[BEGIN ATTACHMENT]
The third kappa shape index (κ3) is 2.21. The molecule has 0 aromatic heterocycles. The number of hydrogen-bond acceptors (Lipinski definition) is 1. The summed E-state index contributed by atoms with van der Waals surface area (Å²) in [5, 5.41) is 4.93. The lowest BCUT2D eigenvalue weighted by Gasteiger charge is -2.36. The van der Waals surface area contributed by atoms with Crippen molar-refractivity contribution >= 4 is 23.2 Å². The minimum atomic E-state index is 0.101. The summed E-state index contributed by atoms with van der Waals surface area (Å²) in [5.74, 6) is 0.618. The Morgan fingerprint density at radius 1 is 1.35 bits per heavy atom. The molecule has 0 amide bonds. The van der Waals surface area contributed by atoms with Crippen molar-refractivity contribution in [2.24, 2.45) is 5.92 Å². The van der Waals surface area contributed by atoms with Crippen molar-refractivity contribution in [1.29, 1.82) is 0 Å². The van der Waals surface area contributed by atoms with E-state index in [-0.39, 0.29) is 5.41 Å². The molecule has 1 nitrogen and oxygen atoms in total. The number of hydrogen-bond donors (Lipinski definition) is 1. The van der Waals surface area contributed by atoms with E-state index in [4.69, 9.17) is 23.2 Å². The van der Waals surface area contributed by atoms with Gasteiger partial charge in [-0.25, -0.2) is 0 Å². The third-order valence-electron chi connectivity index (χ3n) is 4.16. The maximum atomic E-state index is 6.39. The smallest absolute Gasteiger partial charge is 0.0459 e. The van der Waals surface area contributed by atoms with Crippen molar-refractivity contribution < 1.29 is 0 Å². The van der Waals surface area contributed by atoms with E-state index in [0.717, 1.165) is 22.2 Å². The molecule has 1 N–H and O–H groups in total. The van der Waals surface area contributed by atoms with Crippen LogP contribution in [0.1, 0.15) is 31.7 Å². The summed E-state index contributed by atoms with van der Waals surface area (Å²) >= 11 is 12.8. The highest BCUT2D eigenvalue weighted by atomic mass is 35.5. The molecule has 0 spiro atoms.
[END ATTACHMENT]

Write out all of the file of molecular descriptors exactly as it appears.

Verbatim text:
The third kappa shape index (κ3) is 2.21. The molecule has 0 aromatic heterocycles. The number of hydrogen-bond acceptors (Lipinski definition) is 1. The summed E-state index contributed by atoms with van der Waals surface area (Å²) in [5, 5.41) is 4.93. The lowest BCUT2D eigenvalue weighted by Gasteiger charge is -2.36. The van der Waals surface area contributed by atoms with Crippen molar-refractivity contribution >= 4 is 23.2 Å². The minimum atomic E-state index is 0.101. The summed E-state index contributed by atoms with van der Waals surface area (Å²) in [5.74, 6) is 0.618. The Morgan fingerprint density at radius 1 is 1.35 bits per heavy atom. The molecule has 0 amide bonds. The van der Waals surface area contributed by atoms with Crippen molar-refractivity contribution in [2.24, 2.45) is 5.92 Å². The van der Waals surface area contributed by atoms with Crippen molar-refractivity contribution in [1.29, 1.82) is 0 Å². The van der Waals surface area contributed by atoms with E-state index in [-0.39, 0.29) is 5.41 Å². The molecule has 1 nitrogen and oxygen atoms in total. The number of hydrogen-bond donors (Lipinski definition) is 1. The van der Waals surface area contributed by atoms with E-state index in [4.69, 9.17) is 23.2 Å². The van der Waals surface area contributed by atoms with Gasteiger partial charge in [-0.25, -0.2) is 0 Å². The third-order valence-electron chi connectivity index (χ3n) is 4.16. The maximum atomic E-state index is 6.39. The smallest absolute Gasteiger partial charge is 0.0459 e. The van der Waals surface area contributed by atoms with Crippen molar-refractivity contribution < 1.29 is 0 Å². The van der Waals surface area contributed by atoms with E-state index in [0.717, 1.165) is 22.2 Å². The molecule has 1 N–H and O–H groups in total. The van der Waals surface area contributed by atoms with Crippen LogP contribution in [0.1, 0.15) is 31.7 Å². The summed E-state index contributed by atoms with van der Waals surface area (Å²) >= 11 is 12.8. The highest BCUT2D eigenvalue weighted by atomic mass is 35.5. The molecule has 0 spiro atoms.